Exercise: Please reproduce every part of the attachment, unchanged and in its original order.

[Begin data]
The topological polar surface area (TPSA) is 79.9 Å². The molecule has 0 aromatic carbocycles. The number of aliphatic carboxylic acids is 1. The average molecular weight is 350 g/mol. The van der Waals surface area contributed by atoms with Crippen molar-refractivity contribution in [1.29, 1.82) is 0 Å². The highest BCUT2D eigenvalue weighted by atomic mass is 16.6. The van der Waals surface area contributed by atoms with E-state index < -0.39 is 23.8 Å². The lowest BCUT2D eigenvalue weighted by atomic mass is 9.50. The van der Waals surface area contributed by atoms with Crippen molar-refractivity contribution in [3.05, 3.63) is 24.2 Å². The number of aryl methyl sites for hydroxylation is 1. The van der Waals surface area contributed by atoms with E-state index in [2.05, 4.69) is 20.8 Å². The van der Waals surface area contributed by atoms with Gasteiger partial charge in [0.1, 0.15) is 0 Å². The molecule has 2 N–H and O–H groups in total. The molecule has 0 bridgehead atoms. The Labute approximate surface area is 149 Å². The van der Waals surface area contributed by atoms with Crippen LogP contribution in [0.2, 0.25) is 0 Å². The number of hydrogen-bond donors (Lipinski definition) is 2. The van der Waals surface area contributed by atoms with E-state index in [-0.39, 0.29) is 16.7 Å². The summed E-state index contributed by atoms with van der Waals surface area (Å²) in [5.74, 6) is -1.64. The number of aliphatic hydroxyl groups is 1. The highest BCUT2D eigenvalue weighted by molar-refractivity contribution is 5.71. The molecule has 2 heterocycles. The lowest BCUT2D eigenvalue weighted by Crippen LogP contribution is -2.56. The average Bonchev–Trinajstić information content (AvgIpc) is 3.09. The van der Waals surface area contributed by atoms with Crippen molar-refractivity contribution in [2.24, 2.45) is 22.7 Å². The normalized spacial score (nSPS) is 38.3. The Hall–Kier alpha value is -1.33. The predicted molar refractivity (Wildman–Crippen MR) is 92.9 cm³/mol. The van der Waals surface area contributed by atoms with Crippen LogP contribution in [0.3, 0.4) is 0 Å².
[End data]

The topological polar surface area (TPSA) is 79.9 Å². The molecule has 0 aromatic carbocycles. The number of aliphatic carboxylic acids is 1. The average molecular weight is 350 g/mol. The van der Waals surface area contributed by atoms with Crippen molar-refractivity contribution in [1.29, 1.82) is 0 Å². The highest BCUT2D eigenvalue weighted by atomic mass is 16.6. The van der Waals surface area contributed by atoms with E-state index < -0.39 is 23.8 Å². The lowest BCUT2D eigenvalue weighted by atomic mass is 9.50. The van der Waals surface area contributed by atoms with Crippen molar-refractivity contribution in [3.05, 3.63) is 24.2 Å². The number of aryl methyl sites for hydroxylation is 1. The van der Waals surface area contributed by atoms with E-state index in [2.05, 4.69) is 20.8 Å². The van der Waals surface area contributed by atoms with Gasteiger partial charge in [0.1, 0.15) is 0 Å². The molecule has 2 N–H and O–H groups in total. The molecule has 0 bridgehead atoms. The Labute approximate surface area is 149 Å². The van der Waals surface area contributed by atoms with Crippen LogP contribution in [0.2, 0.25) is 0 Å². The number of hydrogen-bond donors (Lipinski definition) is 2. The van der Waals surface area contributed by atoms with E-state index in [-0.39, 0.29) is 16.7 Å². The summed E-state index contributed by atoms with van der Waals surface area (Å²) in [5.74, 6) is -1.64. The number of aliphatic hydroxyl groups is 1. The highest BCUT2D eigenvalue weighted by molar-refractivity contribution is 5.71. The molecule has 2 heterocycles. The lowest BCUT2D eigenvalue weighted by Crippen LogP contribution is -2.56. The average Bonchev–Trinajstić information content (AvgIpc) is 3.09. The van der Waals surface area contributed by atoms with Crippen molar-refractivity contribution in [2.24, 2.45) is 22.7 Å². The normalized spacial score (nSPS) is 38.3. The Hall–Kier alpha value is -1.33. The predicted molar refractivity (Wildman–Crippen MR) is 92.9 cm³/mol. The van der Waals surface area contributed by atoms with Crippen LogP contribution in [0.3, 0.4) is 0 Å².